Los Angeles Philharmonic Sound Stage series, second season

FIRST CONCERT

"The Carnival of the Animals"

The second season of the Los Angeles Philharmonic’s Sound Stage series opened with artistic director Gustavo Dudamel and his adorable nine-year old son Martin. The orchestra played Camille Saint-Saëns’s *Carnival of the Animals* and many of the movements of the piece were preceded by short animated films, telling stories about the animal featured in the following movement. The first season of the Sound Stage series was probably the best thing I saw online during the pandemic, it was so thoughtfully put together, so obviously formulated for the online format. These animated interludes were a perfect example of their thoughtful programming.

 

 

 

 

 

 

 

 

 

 

 

 

 

 

 

 

 

 

 

 

 

 

 

 

The piece was played by the LA Phil with Yuja Wang and David Fung playing the solo piano parts. Such beautiful music! I thought of a few French words: “élan,” “panache,” “frisson.” I had never heard the whole piece before and was quite taken with it. I’d heard a few of the movements before: “Aquarium” comes on at 13:88, you might recognize that.

 

“The Swan” might be better known to me as “The Dying Swan,” a ballet solo choreographed by Mikhail Fokine in 1905 for Anna Pavlova. According to Wikipedia (and why would they lie?), she did “some 4,000 performances of the dance and ‘swept the world.’” But let’s be clear: Saint-Saëns did not visualize the swan dying, it was just swimming. Fokine added the manic wing flappings of death. I'll give you two versions - - first, a "straight" version, danced by Royal Ballet star Natalia Osipova:

 

 

 

 

 

 

 

 

 

 

 

 

 

 

 

 

 

 

 

 

 

 

 

 

 

 

 

The orchestra was full of sparkle and color and the pianists did a fascinating job of being in the forefront at times but being in the ensemble at other times. “The Cuckoo in the Depths of the Woods” was my favorite movement, it was scored for the two pianists and solo clarinet. Fascinating, haunting, more than a whiff of Messaien. That happens at 16:40.

 

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SECOND CONCERT

"A Pan-American Musical Feast"

The second episode was called “A Pan-American Musical Feast.” It opened with “Fanfaria” by Tania León, an exciting short piece for brass and percussion. Moments in it were thrillingly messy, with a number of trumpets going OFF. That’ll get your blood movin’.

 

 

 

 

 

 

 

 

 

 

 

 

 

 

 

 

 

 

 

 

 

 

 

 

 

 

 

 

 

Dudamel had a conversation with chef and philanthropist José Andrés about how music, food, the other arts inform us as people and as a culture. Andrés said that cooking is made out of ingredients and technique but when it comes down to it, it’s made out of people.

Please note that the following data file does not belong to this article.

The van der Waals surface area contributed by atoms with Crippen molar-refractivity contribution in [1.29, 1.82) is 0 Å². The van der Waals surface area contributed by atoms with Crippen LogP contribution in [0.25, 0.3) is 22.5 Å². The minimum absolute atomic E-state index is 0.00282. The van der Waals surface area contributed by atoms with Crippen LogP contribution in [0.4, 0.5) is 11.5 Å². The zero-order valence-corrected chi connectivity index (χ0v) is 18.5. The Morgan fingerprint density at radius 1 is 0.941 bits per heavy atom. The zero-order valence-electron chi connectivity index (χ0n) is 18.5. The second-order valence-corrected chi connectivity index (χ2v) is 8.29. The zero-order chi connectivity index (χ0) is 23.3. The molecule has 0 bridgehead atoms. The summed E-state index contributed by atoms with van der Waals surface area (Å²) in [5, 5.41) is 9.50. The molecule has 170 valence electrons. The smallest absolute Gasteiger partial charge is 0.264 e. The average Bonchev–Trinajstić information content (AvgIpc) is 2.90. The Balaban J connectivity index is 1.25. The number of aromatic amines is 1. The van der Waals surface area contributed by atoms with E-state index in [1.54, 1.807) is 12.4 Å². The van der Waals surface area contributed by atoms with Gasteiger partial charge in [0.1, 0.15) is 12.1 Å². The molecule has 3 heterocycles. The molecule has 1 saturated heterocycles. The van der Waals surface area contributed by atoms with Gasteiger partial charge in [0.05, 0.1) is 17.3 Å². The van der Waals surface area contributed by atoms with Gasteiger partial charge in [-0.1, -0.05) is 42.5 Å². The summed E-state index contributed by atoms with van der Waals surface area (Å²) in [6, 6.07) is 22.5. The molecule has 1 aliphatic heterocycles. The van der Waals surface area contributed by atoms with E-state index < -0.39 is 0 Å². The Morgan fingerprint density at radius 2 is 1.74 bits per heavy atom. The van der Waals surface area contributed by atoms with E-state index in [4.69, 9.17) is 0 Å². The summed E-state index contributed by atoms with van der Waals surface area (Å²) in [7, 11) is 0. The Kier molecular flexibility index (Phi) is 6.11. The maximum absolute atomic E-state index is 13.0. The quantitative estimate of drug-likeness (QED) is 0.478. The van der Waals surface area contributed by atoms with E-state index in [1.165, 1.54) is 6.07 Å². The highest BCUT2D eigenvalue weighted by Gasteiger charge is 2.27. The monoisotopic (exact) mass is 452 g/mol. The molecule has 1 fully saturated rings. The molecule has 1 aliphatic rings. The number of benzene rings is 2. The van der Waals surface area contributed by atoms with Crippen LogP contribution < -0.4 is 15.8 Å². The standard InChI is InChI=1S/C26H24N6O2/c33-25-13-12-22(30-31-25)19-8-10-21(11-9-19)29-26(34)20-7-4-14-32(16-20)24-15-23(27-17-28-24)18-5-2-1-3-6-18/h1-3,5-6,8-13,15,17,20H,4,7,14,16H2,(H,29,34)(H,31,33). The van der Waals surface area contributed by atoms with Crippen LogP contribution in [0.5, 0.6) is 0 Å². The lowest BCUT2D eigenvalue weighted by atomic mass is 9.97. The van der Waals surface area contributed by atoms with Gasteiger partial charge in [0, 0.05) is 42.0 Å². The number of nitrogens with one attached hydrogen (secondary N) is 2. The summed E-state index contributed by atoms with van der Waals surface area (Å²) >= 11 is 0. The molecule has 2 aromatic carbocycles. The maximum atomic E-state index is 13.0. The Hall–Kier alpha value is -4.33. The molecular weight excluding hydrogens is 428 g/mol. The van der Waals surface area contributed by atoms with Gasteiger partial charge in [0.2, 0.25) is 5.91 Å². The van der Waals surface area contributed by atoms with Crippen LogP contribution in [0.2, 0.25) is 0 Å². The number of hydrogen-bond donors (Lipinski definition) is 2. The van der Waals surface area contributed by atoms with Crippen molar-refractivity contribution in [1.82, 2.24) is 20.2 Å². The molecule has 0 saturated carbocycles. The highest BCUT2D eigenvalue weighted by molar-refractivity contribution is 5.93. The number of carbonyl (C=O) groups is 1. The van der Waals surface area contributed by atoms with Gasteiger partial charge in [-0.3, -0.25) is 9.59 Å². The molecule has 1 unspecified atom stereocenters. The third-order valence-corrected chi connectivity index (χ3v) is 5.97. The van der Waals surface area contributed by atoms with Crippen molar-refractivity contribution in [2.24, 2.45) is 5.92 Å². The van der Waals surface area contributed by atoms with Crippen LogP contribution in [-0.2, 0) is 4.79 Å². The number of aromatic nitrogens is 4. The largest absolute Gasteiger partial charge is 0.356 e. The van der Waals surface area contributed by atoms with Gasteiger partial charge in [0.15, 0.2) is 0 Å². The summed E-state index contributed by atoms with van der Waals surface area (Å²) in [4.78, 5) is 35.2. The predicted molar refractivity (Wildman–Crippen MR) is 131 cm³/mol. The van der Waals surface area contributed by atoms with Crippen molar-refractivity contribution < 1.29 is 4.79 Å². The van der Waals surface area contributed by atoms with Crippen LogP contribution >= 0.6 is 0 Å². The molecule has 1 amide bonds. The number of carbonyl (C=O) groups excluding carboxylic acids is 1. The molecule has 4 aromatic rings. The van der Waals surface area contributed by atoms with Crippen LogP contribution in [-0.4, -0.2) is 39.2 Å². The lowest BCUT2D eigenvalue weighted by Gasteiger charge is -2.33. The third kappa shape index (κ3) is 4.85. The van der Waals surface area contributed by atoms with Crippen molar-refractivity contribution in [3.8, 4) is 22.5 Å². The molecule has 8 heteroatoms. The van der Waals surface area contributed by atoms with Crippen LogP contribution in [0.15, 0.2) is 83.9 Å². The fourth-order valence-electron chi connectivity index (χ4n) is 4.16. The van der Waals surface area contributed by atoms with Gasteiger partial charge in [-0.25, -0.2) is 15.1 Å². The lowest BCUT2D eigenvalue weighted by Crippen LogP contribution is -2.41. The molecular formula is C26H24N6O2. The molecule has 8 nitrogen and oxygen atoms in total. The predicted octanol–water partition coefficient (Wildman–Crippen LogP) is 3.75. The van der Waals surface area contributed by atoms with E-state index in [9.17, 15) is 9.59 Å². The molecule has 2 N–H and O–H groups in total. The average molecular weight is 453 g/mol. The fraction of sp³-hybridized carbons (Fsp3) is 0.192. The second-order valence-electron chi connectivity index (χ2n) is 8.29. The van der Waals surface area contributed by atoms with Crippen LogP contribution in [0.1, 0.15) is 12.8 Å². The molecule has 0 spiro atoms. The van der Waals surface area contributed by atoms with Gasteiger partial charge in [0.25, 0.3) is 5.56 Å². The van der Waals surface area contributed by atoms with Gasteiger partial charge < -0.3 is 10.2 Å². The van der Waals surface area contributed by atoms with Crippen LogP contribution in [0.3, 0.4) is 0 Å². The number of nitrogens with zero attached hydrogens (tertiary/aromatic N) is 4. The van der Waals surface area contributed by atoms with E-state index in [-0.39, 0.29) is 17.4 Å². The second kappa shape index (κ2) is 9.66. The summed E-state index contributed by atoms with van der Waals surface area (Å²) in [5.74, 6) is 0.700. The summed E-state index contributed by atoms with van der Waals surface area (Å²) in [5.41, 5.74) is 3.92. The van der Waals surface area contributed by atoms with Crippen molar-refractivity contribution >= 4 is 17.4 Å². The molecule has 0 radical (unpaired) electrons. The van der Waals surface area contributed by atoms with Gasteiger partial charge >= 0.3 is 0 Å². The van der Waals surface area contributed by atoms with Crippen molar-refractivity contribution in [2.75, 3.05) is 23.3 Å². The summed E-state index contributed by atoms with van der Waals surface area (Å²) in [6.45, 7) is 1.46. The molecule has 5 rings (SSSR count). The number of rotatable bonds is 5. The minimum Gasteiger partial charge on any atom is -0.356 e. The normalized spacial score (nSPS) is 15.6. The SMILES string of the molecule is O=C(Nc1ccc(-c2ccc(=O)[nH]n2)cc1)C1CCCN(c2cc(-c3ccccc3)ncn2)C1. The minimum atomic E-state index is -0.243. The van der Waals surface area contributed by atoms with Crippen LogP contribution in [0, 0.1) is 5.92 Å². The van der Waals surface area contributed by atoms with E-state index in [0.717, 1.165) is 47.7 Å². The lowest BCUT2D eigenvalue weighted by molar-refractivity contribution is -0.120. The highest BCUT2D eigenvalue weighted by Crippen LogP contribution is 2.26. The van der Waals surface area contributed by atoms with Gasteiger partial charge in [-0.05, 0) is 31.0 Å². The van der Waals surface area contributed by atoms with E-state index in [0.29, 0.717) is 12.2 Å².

The orchestra played the fourth movement (“Bananera”) of Paul Desenne’s *Sinfonía Burocrática ed’Amazzónica.* Music as tasty and rhythmic as its title. I’d never heard of this guy, I need to check him out.

 

They played Copland’s *Appalachian Spring* suite, such a masterpiece. They brought out all of the moods in the piece: dreamy, lyrical, vigorous, sturdy, resplendent. This piece is played a lot and it’s easy to see why.

 

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THIRD CONCERT

“Easter Sunrise Service at Hollywood Bowl”

 

 

 

 

 

 

 

 

 

 

 

 

 

 

 

 

 

 

 

 

 

 

 

 

 

 

 

 

 

They opened with “Air pour les trompettes” by JS Bach, arranged by Allen. Allen who? More details please. What a darling piece, those trumpet players really nailed it, and some nice licks by a French horn player on the side. Oh, and a nice little trombone lick at the end.

 

Dudamel gave the historical context to the concert: the LA Phil played their first concert at the site which would be the Hollywood Bowl on Easter Sunday 1921, 100 years before. Wonderful.

 

The next piece on the program was soprano Nadine Sierra singing Mozart’s old warhorse, *Exsultate, jubilate.* I thought her voice sounded a little thick and lugubrious at first but was relieved to her lighten up when she had to, to get through the rapid passages with the little notes. That sounded to me like her true voice, her voice sounded rich and creamy but not falsely dark.

 

Dudamel and Sierra took the middle movement, the slow movement, at an unusually spritely tempo. Not too fast, but a bit more spring in the step than I’m used to. She sounded fantastic in this movement. Another tempo surprise, the final movement was a smidge slower than I’ve heard it. Not too slow, but more leisurely than I’m used to.

 

The concert ended with the gospel duo Mary Mary singing “All Hail the Power of Jesus’s Name,” a hymn that was sung in that first concert a hundred years ago (the arrangement for this performance was by Carlos Simon). The two singers had lovely voices and sounded great together but their noodling was often not to my taste. I love me some gospel noodling, but I like how Patti La Belle does it, not how Mariah Carey does it. I’m just sayin’.